I hemmed and hawed about writing this post, because I know this blog is designed to be read by debut authors, and the last thing I want to do is scare anybody who’s new to the profession. I don’t want to be that dude.
But there are things I wish I’d known seven years ago when I was writing my first novel and dreaming about my books being in bookstores. Because, you know, not only was I was going to be in bookstores, but I’d have my own standalone section right beside Stephen King’s. Who has, of course, blurbed all my books and declared me the greatest thriller writer of my generation, a sentiment enthusiastically echoed by all the major trade reviewers, the New York Times, and also Clint Eastwood, who’s signed on to produce, direct, and play the title character in my third book, The Butcher.
So, okay, none of that has happened. My books are in bookstores, but most of the time I find them spine out, filed alphabetically in the Fiction section under H. I have received rave reviews, but I’ve also received lousy ones. I’ve sold a lot of books and made some money, but not quite enough to pay off the car or take my family on that bucket list vacation to Italy. And nobody from Hollywood has called.
Which puts me in the same boat as 99.999% of published writers, because unless you’re Stephen King or JK Rowling, you, my fellow writer, are me.
I wish I had known, when I was starting out, how hard it would be to write a new book while reading reviews for the novel that was just released. The advice, “Always be working on the next book,” is spot on, but it’s easier said than done. If it’s a good review, you’ll feel like a superhero, but if it’s a bad review, it can kill your writing mojo for the work-in-progress. Your published book, even if it’s a fictional story, is a part of you. Once it’s out in the world, you can’t help but feel naked and exposed, and do any of us really want to know what other people think about how we look, naked? Does someone pointing out that I have jiggly thighs make me want to do more squats? No, it does not. It makes me want to camp out on the sofa and eat chocolate until I vomit.
I wish I had known how hard it would be to juggle writing with the business side of publishing. Had I released a book ten years ago, this might not have been an issue. But times have changed, and authors have to do most – if not all – of their own marketing and promotion, a lot of which happens via social media. I like Twitter, but I hate tweeting about my books. I like Facebook, but I hate posting yet another reminder that I have books for sale. It makes me feel like an infomercial. “Wonderland has dead bodies, a clown museum, and a detective who must find missing teenage boys… but wait, there’s more!”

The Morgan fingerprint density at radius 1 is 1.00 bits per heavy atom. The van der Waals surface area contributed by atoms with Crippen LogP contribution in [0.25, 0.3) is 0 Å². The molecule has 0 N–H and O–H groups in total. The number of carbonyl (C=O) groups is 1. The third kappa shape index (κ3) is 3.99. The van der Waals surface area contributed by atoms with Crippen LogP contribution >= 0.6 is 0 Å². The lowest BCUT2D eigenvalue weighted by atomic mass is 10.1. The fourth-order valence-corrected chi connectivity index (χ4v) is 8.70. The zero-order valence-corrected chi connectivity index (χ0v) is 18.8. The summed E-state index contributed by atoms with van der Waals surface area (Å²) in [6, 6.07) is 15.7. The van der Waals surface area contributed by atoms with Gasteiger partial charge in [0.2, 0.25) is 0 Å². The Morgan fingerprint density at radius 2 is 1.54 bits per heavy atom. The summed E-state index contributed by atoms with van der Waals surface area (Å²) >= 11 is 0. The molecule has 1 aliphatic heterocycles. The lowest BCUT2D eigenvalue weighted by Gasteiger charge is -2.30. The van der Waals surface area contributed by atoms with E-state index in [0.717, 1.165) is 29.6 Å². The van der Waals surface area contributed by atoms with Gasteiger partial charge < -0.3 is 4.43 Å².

I wish I had known how scary it would be to get the next book published. It’s a really big deal to sell your first novel, especially if you’re an unknown and have never published anything before. When my first book sold, I felt unrestrained joy. But then I found myself terrified I’d never be able to sell anything else. Which is why, when my second book sold, I almost collapsed with relief. And then the pressure set in, especially when my editor said, “We want it to be just like Creep. But, you know, different.” Huh?
And don’t even get me started on how difficult is it to write a book on a deadline. With my first novel, I took all the time I needed, because I was unagented and unpublished and nobody was expecting it. But every book since then has had a pretty tight timeline. When I asked for a few more weeks to finish Wonderland because I’d just had a baby, my publisher was very understanding, though they pointed out that if I didn’t get it in before a specified date, I’d crash the production cycle.
I wish I had known how important it was to be social with other writers. I’m a chatty person in most parts of my life, except for the writing part, where I tend to be quiet and insecure, wondering if I have anything to contribute. I learned – only in the past couple of years– how crucial it is to let other writers in. And I’m not talking about the online stuff. It’s important to have writerly conversations in person, to go to conferences and conventions, to meet the people whose books you’ve read and who’ve read your book, and talk about what’s awesome and what sucks and everything in between. These people are your tribe. They get how hard it is to get published and stay published, they get the terror, and they have your back. They’ll remind you why you wanted to write a book in the first place.
And why did you? It wasn’t for the money, because you’re smarter than that. It’s because you love to write. And that’s another thing I wish I’d known. Your love for writing will carry you through the stress of your book being out in the world, the disappointment of a bad review, the challenge to both write and sell at the same time, and the pressure and expectation of securing another book deal. The love is what gives you the mojo to write the next book, and the one after that, and the one after that, and makes it all worthwhile. You must always hold on to the love. It’s easy to tell when a writer’s lost their mojo – it shows in the work.
Don’t be that dude.
Jennifer Hillier writes about dark, twisted people who do dark, twisted things. She’s the author of CREEP, FREAK, and THE BUTCHER. Her newest standalone thriller, WONDERLAND, is out now from Simon & Schuster/Pocket Star. Find her on the web at jenniferhillier.ca.